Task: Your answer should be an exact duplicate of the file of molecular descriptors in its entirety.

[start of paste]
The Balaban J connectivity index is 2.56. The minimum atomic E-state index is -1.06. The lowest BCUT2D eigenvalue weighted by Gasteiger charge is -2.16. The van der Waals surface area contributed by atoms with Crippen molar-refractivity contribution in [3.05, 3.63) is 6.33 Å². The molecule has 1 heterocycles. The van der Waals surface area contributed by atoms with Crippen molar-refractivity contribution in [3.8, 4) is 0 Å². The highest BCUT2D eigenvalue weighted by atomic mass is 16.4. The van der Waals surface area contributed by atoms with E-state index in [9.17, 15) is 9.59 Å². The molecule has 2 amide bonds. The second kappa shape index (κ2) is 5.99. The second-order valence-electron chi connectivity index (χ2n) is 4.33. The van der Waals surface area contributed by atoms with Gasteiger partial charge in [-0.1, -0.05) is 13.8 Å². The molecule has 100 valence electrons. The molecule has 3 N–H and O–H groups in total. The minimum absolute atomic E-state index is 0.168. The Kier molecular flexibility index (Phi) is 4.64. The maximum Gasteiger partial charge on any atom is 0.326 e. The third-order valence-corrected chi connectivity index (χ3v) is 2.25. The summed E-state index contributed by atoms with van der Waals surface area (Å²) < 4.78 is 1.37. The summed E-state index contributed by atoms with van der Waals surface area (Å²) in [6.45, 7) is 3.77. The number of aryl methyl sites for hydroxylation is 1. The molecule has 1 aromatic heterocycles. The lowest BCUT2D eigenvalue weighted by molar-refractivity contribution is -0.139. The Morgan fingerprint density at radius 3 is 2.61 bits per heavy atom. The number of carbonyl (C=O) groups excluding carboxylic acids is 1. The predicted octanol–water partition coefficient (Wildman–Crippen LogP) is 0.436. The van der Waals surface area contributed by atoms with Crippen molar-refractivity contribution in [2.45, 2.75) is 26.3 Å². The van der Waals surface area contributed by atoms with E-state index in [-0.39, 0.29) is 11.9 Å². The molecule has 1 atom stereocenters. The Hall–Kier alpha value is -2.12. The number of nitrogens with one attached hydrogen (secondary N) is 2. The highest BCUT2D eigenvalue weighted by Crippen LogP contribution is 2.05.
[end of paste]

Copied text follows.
The Balaban J connectivity index is 2.56. The minimum atomic E-state index is -1.06. The lowest BCUT2D eigenvalue weighted by Gasteiger charge is -2.16. The van der Waals surface area contributed by atoms with Crippen molar-refractivity contribution in [3.05, 3.63) is 6.33 Å². The molecule has 1 heterocycles. The van der Waals surface area contributed by atoms with Crippen molar-refractivity contribution in [3.8, 4) is 0 Å². The highest BCUT2D eigenvalue weighted by atomic mass is 16.4. The van der Waals surface area contributed by atoms with E-state index in [9.17, 15) is 9.59 Å². The molecule has 2 amide bonds. The second kappa shape index (κ2) is 5.99. The second-order valence-electron chi connectivity index (χ2n) is 4.33. The van der Waals surface area contributed by atoms with Gasteiger partial charge in [-0.1, -0.05) is 13.8 Å². The molecule has 100 valence electrons. The molecule has 3 N–H and O–H groups in total. The minimum absolute atomic E-state index is 0.168. The Kier molecular flexibility index (Phi) is 4.64. The maximum Gasteiger partial charge on any atom is 0.326 e. The third-order valence-corrected chi connectivity index (χ3v) is 2.25. The summed E-state index contributed by atoms with van der Waals surface area (Å²) < 4.78 is 1.37. The summed E-state index contributed by atoms with van der Waals surface area (Å²) in [6.45, 7) is 3.77. The number of aryl methyl sites for hydroxylation is 1. The molecule has 1 aromatic heterocycles. The lowest BCUT2D eigenvalue weighted by molar-refractivity contribution is -0.139. The Morgan fingerprint density at radius 3 is 2.61 bits per heavy atom. The number of carbonyl (C=O) groups excluding carboxylic acids is 1. The predicted octanol–water partition coefficient (Wildman–Crippen LogP) is 0.436. The van der Waals surface area contributed by atoms with Crippen molar-refractivity contribution in [2.45, 2.75) is 26.3 Å². The van der Waals surface area contributed by atoms with E-state index in [-0.39, 0.29) is 11.9 Å². The molecule has 1 atom stereocenters. The Hall–Kier alpha value is -2.12. The number of nitrogens with one attached hydrogen (secondary N) is 2. The highest BCUT2D eigenvalue weighted by Crippen LogP contribution is 2.05.